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HARRISBURG, Pa. (AP) — Pennsylvania’s highest court peppered a defense lawyer and a prosecutor with questions Thursday about the police interrogation of a man later convicted of killing one state trooper and wounding another to act out his anti-government beliefs.
Eric Frein, 35, on death row for the September 2014 ambush slaying of Cpl. Bryon Dickson II outside a police station in the Pocono Mountains, is arguing he deserves a new trial because investigators got a confession out of him after he declined to waive his Miranda right to remain silent.
“We believe it’s a simple matter, that if Mr. Frein unequivocally asserted his right to silence, then the commonwealth should have scrupulously honored the invocation of that right,” said his lawyer, William Ruzzo.
He said that if investigators wanted to question him, they would have needed a waiver by Frein of his Miranda rights, made after some time had elapsed after he first declined to waive those rights, or in a location different from where he was initially interrogated.
Some justices indicated they may end up weighing that issue against what was described as a vast amount of evidence used to convict him.
“Tell me why this should not be harmless error and we allow this conviction to stand?” asked Justice Kevin Dougherty.
Ruzzo said the videotaped confession was “like no other evidence” and “so damaging that it was tough to repair,” showing Frein smoking a cigarette and seeming to be comfortable with the pair of investigators.
He said the image of Frein that it captured also affected the decision to impose the death penalty.
“There’s a ton of — there’s a lot of evidence, there’s no question about that,” Ruzzo told the justices.
After Frein was read his Miranda rights, he said he did want to talk about where he had hidden a rifle or rifles in the woods, which Ruzzo said was prompted by concern children would find them.
Frein also told the two troopers that Dickson’s slaying meant “a father didn’t come home,” Pike County District Attorney Ray Tonkin said.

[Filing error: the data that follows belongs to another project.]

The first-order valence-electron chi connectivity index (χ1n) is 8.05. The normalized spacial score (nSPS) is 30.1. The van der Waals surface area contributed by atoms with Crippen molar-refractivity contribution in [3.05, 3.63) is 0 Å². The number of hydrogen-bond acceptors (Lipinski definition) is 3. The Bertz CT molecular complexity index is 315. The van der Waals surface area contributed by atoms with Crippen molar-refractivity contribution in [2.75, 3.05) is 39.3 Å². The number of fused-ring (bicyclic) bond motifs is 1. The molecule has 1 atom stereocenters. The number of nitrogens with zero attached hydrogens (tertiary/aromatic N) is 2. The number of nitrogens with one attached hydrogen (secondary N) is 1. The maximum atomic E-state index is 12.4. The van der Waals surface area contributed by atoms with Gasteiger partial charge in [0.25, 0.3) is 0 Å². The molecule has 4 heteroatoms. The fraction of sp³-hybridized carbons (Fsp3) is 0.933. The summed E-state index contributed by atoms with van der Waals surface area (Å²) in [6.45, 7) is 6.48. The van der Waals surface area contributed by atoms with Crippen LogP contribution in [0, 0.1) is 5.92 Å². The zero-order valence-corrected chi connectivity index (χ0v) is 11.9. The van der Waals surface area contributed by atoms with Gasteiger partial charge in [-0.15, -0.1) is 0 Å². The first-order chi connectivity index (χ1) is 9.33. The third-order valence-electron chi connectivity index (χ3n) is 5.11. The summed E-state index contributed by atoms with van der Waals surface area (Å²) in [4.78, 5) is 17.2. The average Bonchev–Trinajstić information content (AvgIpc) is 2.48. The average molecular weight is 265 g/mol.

“This is ambiguous, ‘I’ll talk to you about some stuff but not others,'” Tonkin said. “He doesn’t unambiguously say, ‘I don’t want to talk to you.'”
Defense lawyers are also arguing that the state police should have permitted Frein to speak with an attorney his family retained the night he was captured. The lawyer was kept outside during three hours of questioning.
They also say the trial judge allowed too much testimony about the impact of the crime on victims — 10 witnesses over two days — describing it in a court filing as “emotionally charged, cumulative and much more prejudicial than probative.”
Frein was convicted of lying in wait outside the Blooming Grove state police barracks in September 2014 before killing Dickson with two shots and leaving Trooper Alex Douglass so badly wounded he has required at least 18 major surgeries.
Frein was identified as a suspect soon after the shooting, in part because a neighbor noticed his vehicle had been abandoned after becoming stuck in a drainage pond not far from the murder scene. Frein left his wallet inside the vehicle.
Prosecutors have said Frein spoke of wanting to start a revolution and described Dickson’s slaying as an “assassination.” Frein allegedly said he wanted to “wake people up” and “make a change (in government).”
In a letter to his parents drafted while he was hiding out, Frein wrote that he did not “know what the revolution will look like or even if it would be successful.”
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